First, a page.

A new Australian flag, says artist Ken Done, would be the symbol of a modern Australian republic that recognises Australia’s Indigenous peoples in the Constitution.
This is no more than an agenda for a beach towel to be the new flag and a thought bubble for a new constitution.
As for constitutional recognition, all Australians are already recognised in the Constitution which was essentially about forming one nation from six self-governing colonies.
The problems of the indigenous aboriginal people are not going to be solved by adopting one of the many proposals for so-called recognition.
It is indigenous leaders of the calibre of the late Senator Neville Bonner who loved the Flag and the Crown who will do that.
Senator Bonner was a founder of Australians for Constitutional Monarchy, whose campaign motto has long been:
To preserve, to protect and to defend our heritage: the Australian constitutional system, the role of the Australian Crown in it and our Australian National Flag.
Ken Done, 81, has made several flag designs and his preferred one is the simplest: a gold, seven-pointed Federation Star in the middle of a blue background.
The flag he says should respect the history and contributions of both Aboriginal and British people, and also be distinctive. He told The Australian that while the Aboriginal flag was a ”terrific design”, he doubted there was enough “political will” to make it the national emblem.
Matthew Westwood, The Australian’s art correspondent says Done was a successful art director in advertising who in the early 1980s started to exhibit his paintings and developed a highly successful design business. His brightly coloured designs using Australian motifs were printed on everything from doona covers to towels, T-shirts and coasters.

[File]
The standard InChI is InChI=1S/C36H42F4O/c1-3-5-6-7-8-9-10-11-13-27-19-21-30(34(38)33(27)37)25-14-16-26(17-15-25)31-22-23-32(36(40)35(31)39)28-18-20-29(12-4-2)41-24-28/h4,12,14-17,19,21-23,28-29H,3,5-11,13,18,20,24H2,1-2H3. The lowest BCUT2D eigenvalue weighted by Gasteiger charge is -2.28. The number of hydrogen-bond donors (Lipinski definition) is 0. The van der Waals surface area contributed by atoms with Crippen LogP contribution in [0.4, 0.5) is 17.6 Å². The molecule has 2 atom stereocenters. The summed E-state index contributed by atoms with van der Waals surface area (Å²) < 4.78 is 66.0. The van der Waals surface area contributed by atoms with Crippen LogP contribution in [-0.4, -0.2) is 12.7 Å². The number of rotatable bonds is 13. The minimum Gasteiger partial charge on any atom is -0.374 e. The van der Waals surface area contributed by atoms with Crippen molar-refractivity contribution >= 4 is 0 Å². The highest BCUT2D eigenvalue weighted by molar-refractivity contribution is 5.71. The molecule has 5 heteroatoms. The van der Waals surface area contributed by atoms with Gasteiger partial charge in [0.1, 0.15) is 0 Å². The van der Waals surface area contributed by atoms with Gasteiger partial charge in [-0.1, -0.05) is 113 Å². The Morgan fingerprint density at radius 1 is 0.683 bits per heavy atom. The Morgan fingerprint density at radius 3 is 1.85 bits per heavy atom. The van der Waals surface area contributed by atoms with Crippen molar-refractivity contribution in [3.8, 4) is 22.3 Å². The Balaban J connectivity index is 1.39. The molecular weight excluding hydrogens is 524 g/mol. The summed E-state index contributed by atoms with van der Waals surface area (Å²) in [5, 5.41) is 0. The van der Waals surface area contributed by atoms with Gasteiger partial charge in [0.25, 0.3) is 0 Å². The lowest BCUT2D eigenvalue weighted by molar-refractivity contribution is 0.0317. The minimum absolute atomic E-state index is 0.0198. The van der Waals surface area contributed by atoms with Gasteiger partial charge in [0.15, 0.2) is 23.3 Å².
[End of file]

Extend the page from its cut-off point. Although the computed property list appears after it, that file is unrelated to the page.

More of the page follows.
Done said he had been thinking about the flag for 30 years and that the Sydney Games 20 years ago would have been the perfect time to change it.
“I’ve been thinking about it for a long time,” he said. “I’ve talked to a number of prime ministers about it. You have to have political will to make it happen.”
He said there needed to be a campaign to build momentum and the motivation to change.
Most Australians see no need to change a flag chosen by the Australian people in an open competition at the time of Federation; a flag under which our soldiers have fought and our athletes have long competed.
At the time of the passing of the Flag Act , Labor leader Dr HV Evatt described it as the ”most beautiful flag in the world.”
And as for constitutional change, as two of our founders said at Federation, the Constitution is designed to allow for change, but only change which is ”desirable, irresistible and inevitable.”
Desirable, irresistible and inevitable.
Australians are a wise constitutional people. They have a long record of approving change only if they are satisfied that change will manifestly improve the governance of the country. Indeed, they have a well-tuned rodent radar. If they can smell a rat in a proposal – as they did in 1999 with the politicians’ republic, they will say a very firm, “No”, as they did in the 1999 landslide. And they did this despite the at times hysterical insistence of media and politicians.
To repeat: this is no more than an agenda for a beach towel to be the new flag and a thought bubble for a new constitution.
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Professor David Flint AM is an emeritus professor of law and was chairman of the Australian Broadcasting Authority and the Australian Press Council, president of the National Federation of the English Speaking Union, Associate Commissioner with the Australian Competition and Consumer Commission and convenor of the Committee of Australian Law Deans. He has been National Convenor of Australians for Constitutional Monarchy since the 1999 referendum campaign. He has authored books on topics such as the media, international economic law and on the Constitution. At Barcelona in 1991 he received a World Jurist Association award as World Outstanding Legal Scholar. He was made a Member of the Order of Australia in 1995. His Good Sauce show,Take Back Your Country, discusses the problems and solutions to the decay of federalism and democracy.
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